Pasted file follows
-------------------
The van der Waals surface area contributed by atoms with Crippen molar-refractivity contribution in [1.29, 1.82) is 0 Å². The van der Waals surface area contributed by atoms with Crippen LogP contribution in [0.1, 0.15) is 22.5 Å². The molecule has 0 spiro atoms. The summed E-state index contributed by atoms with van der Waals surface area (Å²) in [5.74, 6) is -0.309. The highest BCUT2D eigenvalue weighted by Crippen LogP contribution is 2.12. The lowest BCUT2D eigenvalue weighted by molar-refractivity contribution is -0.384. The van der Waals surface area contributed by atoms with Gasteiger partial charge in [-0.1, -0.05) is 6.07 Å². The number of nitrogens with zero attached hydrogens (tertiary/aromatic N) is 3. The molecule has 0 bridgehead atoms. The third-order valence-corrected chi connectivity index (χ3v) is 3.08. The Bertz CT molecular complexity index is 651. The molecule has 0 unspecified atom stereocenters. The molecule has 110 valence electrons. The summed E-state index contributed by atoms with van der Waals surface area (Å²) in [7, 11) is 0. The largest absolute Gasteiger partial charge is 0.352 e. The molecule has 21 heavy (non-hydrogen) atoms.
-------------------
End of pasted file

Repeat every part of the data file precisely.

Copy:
The van der Waals surface area contributed by atoms with Crippen molar-refractivity contribution in [1.29, 1.82) is 0 Å². The van der Waals surface area contributed by atoms with Crippen LogP contribution in [0.1, 0.15) is 22.5 Å². The molecule has 0 spiro atoms. The summed E-state index contributed by atoms with van der Waals surface area (Å²) in [5.74, 6) is -0.309. The highest BCUT2D eigenvalue weighted by Crippen LogP contribution is 2.12. The lowest BCUT2D eigenvalue weighted by molar-refractivity contribution is -0.384. The van der Waals surface area contributed by atoms with Gasteiger partial charge in [-0.1, -0.05) is 6.07 Å². The number of nitrogens with zero attached hydrogens (tertiary/aromatic N) is 3. The molecule has 0 bridgehead atoms. The third-order valence-corrected chi connectivity index (χ3v) is 3.08. The Bertz CT molecular complexity index is 651. The molecule has 0 unspecified atom stereocenters. The molecule has 110 valence electrons. The summed E-state index contributed by atoms with van der Waals surface area (Å²) in [7, 11) is 0. The largest absolute Gasteiger partial charge is 0.352 e. The molecule has 21 heavy (non-hydrogen) atoms.